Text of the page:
Request a Consultation
Our Latest Blog
Family Law, Shock Proof Divorce

What Are Grounds for Divorce in New Jersey?

What Are Grounds for Divorce in New Jersey?

When you file for divorce you need to submit a clear, valid reason for the decision. Most states follow similar guidelines when it comes to filing for divorce. According to New Jersey divorce law, there are nine reasons, or grounds, for divorce that can be given for the dissolution of a marriage. In this blog, we’ll look at five of the most common grounds for divorce in NJ.

No-Fault Grounds

  • Separation
    Separation one of two “no-fault” grounds for divorce. This is the case if both parties agree that there is no possibility of reconciliation after an 18-month waiting period. During those 18 months, couples must prove that they lived in separate residences to be able to file for divorce on the grounds of separation.
  • Irreconcilable Differences
    This works in a similar way to separation, as it is another “no-fault” ground for divorce. But in this case, couples do not have to undergo the 18-month waiting period while living in separate homes. Instead, couples must state that the marriage has suffered for a minimum period of six months and that they believe there is no possibility of reconciliation.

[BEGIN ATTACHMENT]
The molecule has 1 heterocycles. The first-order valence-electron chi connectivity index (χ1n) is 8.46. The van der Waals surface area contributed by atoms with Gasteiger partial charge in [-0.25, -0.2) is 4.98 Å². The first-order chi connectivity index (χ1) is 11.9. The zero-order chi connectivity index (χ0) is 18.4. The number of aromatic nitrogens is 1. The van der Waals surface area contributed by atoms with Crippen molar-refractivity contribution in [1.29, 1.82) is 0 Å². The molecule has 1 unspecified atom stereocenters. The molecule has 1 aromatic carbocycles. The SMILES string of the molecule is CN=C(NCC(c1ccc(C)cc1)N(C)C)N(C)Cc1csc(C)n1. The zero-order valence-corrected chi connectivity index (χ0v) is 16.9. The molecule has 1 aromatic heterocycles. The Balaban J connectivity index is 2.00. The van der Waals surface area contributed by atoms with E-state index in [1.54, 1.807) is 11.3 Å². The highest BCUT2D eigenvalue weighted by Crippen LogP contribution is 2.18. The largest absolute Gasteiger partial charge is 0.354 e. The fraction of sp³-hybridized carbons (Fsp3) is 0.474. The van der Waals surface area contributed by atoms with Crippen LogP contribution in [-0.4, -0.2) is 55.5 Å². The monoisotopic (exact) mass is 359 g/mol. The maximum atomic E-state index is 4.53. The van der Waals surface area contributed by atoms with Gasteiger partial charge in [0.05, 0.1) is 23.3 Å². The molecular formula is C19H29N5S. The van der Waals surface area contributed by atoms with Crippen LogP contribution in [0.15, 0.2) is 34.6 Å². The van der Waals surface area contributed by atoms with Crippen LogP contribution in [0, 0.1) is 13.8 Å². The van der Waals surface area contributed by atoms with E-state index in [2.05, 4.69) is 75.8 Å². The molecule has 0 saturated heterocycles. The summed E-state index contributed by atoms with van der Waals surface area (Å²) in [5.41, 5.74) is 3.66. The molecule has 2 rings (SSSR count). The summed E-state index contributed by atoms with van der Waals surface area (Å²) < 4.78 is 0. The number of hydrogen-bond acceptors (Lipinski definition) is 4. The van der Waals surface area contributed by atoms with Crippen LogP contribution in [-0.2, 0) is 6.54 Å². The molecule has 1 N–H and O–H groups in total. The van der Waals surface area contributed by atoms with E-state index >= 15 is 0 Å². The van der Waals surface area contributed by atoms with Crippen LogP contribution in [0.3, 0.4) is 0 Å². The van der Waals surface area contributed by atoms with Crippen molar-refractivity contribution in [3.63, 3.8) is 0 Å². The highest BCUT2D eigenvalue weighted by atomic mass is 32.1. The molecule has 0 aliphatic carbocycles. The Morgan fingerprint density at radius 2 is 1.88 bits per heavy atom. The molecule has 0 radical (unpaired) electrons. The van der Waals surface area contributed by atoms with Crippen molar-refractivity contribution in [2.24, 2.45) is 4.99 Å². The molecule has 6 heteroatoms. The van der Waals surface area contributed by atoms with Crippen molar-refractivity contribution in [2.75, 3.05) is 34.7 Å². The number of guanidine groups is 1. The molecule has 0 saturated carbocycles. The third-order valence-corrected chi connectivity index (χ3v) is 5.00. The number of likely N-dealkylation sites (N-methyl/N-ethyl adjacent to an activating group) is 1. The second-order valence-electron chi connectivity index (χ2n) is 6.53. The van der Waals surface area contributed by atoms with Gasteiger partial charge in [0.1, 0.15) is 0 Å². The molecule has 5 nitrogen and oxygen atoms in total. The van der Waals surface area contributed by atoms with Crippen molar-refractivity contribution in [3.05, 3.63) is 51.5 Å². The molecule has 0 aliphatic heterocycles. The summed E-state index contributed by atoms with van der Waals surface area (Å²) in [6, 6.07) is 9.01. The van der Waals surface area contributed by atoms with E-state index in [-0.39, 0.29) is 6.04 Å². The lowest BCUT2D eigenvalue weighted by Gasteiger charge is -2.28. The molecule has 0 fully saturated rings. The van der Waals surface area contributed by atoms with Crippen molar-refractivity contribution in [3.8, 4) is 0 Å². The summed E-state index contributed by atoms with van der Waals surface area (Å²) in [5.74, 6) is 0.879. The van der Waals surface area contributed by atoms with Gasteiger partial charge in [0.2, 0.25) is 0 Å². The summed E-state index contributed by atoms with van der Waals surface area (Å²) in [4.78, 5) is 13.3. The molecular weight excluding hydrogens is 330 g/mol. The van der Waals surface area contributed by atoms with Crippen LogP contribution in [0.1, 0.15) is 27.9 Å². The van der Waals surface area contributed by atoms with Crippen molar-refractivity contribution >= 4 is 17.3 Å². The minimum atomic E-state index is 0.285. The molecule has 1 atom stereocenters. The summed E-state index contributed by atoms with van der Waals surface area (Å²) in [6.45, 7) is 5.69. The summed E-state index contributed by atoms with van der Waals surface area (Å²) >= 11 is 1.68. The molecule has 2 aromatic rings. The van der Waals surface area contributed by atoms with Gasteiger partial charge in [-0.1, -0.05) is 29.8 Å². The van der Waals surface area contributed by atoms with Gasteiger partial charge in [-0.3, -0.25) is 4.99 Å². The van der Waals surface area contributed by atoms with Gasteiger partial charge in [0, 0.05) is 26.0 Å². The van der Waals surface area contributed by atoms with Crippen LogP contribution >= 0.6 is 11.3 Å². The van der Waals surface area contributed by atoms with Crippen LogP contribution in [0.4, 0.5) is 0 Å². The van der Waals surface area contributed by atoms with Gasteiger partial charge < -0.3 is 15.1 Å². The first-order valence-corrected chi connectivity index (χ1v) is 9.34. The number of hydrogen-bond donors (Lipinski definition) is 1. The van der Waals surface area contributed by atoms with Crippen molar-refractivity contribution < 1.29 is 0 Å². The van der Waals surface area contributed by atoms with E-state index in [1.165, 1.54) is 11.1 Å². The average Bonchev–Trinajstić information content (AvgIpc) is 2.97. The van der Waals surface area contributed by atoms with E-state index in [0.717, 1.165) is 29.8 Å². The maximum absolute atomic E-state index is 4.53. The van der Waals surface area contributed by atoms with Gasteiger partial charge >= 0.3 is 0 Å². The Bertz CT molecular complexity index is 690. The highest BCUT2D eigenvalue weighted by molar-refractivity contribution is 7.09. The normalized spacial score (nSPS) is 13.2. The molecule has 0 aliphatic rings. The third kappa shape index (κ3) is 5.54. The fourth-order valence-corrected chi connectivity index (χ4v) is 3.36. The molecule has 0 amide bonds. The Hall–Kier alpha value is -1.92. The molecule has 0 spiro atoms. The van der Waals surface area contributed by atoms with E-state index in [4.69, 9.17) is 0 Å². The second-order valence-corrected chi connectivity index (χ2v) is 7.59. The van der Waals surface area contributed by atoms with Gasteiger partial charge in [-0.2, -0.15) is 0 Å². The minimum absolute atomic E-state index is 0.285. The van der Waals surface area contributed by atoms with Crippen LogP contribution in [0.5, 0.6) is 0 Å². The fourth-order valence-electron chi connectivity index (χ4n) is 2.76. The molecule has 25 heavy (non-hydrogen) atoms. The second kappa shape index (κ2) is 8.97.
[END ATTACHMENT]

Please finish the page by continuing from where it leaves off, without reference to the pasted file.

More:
At-Fault Grounds

In almost 80% of divorces, the decision is unilateral, meaning that one party wants the divorce while the other does not. These situations often cite “at-fault” grounds for divorce.

  • Adultery
    If an individual knows their spouse has been unfaithful to them, they can file for divorce on the grounds of adultery. But it is important that concrete evidence is submitted to the court. When concrete evidence hasn’t been provided, the individual must be able to show that their partner had both an inclination and an opportunity to cheat.
  • Abandonment
    Abandonment is deemed an appropriate ground for divorce if a spouse has left their partner for at least 12 months without any financial support.
  • Imprisonment
    Filing for divorce on grounds of imprisonment requires a spouse to have been sentenced to a minimum of 18 months in jail after the marriage had begun. If a spouse’s sentence was less than 18 months, proof must be submitted to the court that both parties lived separately after their release. Like separation, a minimum of 18 months apart is still required.

Divorce law provides numerous grounds on which a person can file. But no matter the grounds for divorce, it is important to hire a reputable divorce lawyer. Each of these grounds comes with a fair share of legal issues that require legal assistance.